Letters Blogatory

The Blog of International Judicial Assistance | By Ted Folkman of Folkman LLC

Posts tagged “personal jurisdiction

Case of the Day: Ford v. Montana

Posted on March 26, 2021

The case of the day is Ford Motor Co. v. Montana Eighth Judicial District Court (S. Ct. 2021). It’s an personal jurisdiction decision that keeps the law from going off the rails but also may be important in its future implications. The case involved a car accident that took place in one US state, the state where the injured plaintiff lived. Ford didn’t manufacture or design the car in that state, but it did advertise, sell, and service the car model that was involved in the accident there. Ford claimed that the state court lacked personal jurisdiction because it hadn’t manufactured or designed the particular car in question in that state, but the court rejected its argument: “When a company like Ford serves a…

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Ingrid Wuerth on Personal Jurisdiction and the Fifth Amendment Due Process Rights of Foreign Sovereigns and State-Owned Enterprises

Posted on July 29, 2019

Ingrid Wuerth, Professor of law at Vanderbilt Law School and friend of Letters Blogatory (you can follow her at @WuerthIngrid on Twitter), has an important new forthcoming paper on foreign states’ status as “persons” under the Due Process Clause of the Fifth Amendment. I’m very happy that she’s previewing her paper here at Letters Blogatory. The basic claim is that foreign states should be treated as persons under the Fifth Amendment, and that even if the FSIA purports to give the courts personal jurisdiction in any FSIA case in which an exception to immunity does not apply, the courts must still do a constitutional analysis. There are some claims, she writes, where a foreign state probably is not subject to personal jurisdiction, e.g., terrorism…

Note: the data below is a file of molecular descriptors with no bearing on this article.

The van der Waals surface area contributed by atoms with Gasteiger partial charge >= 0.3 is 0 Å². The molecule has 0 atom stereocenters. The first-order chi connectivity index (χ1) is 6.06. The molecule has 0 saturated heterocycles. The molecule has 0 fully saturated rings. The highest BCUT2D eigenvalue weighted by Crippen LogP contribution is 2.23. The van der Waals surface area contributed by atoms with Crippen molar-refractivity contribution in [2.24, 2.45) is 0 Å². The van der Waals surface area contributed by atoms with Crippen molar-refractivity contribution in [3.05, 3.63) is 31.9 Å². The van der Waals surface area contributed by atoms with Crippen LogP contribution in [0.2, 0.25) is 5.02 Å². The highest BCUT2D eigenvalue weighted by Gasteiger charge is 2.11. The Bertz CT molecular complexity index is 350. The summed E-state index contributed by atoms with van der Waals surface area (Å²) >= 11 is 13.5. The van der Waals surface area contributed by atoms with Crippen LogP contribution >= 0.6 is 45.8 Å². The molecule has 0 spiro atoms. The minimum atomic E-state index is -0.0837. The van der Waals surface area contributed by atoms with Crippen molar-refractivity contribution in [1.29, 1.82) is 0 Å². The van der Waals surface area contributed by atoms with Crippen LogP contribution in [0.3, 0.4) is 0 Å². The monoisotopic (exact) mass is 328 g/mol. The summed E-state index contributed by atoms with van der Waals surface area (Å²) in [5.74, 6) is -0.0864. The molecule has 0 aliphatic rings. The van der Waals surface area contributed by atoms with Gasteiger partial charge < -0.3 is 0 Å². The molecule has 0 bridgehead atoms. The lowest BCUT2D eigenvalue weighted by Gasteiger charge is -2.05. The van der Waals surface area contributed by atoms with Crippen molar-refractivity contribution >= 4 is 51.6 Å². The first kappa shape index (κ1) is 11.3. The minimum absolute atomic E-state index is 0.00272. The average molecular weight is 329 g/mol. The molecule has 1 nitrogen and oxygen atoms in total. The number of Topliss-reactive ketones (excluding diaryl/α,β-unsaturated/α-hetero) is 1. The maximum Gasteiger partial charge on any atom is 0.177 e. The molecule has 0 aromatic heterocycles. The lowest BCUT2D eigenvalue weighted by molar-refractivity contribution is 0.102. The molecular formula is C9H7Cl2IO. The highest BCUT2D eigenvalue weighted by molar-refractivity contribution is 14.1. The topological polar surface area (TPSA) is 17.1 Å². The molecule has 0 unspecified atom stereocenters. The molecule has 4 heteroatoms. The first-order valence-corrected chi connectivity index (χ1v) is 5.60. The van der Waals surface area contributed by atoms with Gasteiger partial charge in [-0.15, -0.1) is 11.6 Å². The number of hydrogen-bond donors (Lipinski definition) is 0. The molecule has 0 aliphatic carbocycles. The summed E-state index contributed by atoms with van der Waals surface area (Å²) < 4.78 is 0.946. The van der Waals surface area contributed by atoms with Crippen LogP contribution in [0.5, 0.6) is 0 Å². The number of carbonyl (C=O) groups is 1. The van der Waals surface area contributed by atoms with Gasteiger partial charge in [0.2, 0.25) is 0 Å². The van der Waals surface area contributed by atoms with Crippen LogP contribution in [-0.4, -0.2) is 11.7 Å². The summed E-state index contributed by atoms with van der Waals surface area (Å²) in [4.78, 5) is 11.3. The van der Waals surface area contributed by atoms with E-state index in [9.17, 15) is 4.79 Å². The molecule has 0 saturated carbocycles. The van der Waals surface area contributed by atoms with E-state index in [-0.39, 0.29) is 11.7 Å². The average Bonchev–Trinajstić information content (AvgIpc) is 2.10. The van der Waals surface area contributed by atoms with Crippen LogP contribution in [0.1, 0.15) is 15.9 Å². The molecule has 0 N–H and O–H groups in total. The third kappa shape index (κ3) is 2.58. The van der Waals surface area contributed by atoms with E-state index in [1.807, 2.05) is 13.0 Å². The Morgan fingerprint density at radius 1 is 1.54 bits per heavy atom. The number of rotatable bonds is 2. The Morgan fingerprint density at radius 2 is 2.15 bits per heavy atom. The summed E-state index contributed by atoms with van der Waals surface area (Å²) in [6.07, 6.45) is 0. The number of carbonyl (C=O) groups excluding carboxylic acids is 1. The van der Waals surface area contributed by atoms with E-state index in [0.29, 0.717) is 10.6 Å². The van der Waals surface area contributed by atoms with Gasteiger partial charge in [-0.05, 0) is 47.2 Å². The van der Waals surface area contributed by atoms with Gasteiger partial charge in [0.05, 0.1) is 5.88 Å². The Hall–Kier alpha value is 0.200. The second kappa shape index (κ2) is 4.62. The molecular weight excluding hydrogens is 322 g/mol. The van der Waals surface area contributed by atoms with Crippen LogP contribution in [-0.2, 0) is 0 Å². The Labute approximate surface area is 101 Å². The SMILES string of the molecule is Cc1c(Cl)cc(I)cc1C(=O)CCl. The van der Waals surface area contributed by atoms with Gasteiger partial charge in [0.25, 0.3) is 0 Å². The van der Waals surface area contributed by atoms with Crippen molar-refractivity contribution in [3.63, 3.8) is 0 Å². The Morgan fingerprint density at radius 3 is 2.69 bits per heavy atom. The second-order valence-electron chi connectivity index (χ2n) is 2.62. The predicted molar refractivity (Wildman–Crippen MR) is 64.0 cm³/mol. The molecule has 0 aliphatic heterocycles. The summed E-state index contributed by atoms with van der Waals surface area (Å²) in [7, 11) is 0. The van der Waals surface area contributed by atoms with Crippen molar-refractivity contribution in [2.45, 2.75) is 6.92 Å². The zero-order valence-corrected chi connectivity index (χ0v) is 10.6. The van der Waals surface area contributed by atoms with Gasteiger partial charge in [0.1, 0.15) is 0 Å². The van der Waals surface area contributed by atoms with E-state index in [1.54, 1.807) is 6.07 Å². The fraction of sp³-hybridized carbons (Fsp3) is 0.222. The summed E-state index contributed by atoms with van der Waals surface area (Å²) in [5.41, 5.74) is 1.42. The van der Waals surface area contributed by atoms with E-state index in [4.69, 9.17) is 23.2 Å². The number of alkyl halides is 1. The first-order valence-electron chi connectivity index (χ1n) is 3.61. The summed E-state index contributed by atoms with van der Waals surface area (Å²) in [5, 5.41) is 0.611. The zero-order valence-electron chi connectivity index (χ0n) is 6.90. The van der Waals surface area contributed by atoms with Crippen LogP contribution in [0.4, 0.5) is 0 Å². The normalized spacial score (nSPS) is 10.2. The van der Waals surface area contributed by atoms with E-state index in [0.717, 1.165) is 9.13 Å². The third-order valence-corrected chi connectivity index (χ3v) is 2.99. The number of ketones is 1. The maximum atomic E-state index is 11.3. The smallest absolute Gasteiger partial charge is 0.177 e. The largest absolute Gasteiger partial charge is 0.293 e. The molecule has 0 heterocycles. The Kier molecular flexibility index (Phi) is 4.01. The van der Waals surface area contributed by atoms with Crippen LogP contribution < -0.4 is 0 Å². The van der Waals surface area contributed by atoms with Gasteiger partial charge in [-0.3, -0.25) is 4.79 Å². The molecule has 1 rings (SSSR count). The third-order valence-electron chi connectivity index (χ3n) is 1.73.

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Case of the Day: Nike v. Wu

Posted on November 23, 2018

The case of the day is Nike, Inc. v. Wu (S.D.N.Y. 2018). Nike and Converse, the shoe companies, brought trademark infringement cases against hundreds of online retailers. These actions resulted in a default judgment for $1.8 billion, which perhaps will not turn out to be worth the paper it was printed on. The companies assigned their judgment to Next Investments, LLC. Next Investments caused subpoenas to be issued to Agricultural Bank of China, Bank of China, Bank of Communications, China Construction Bank, China Merchants Bank, and Industrial and Commercial Bank of China, seeking information on the judgment debtors’ assets. It’s not clear from the decision how the subpoenas were served, but presumably they were served on the New York branch offices of the Chinese…

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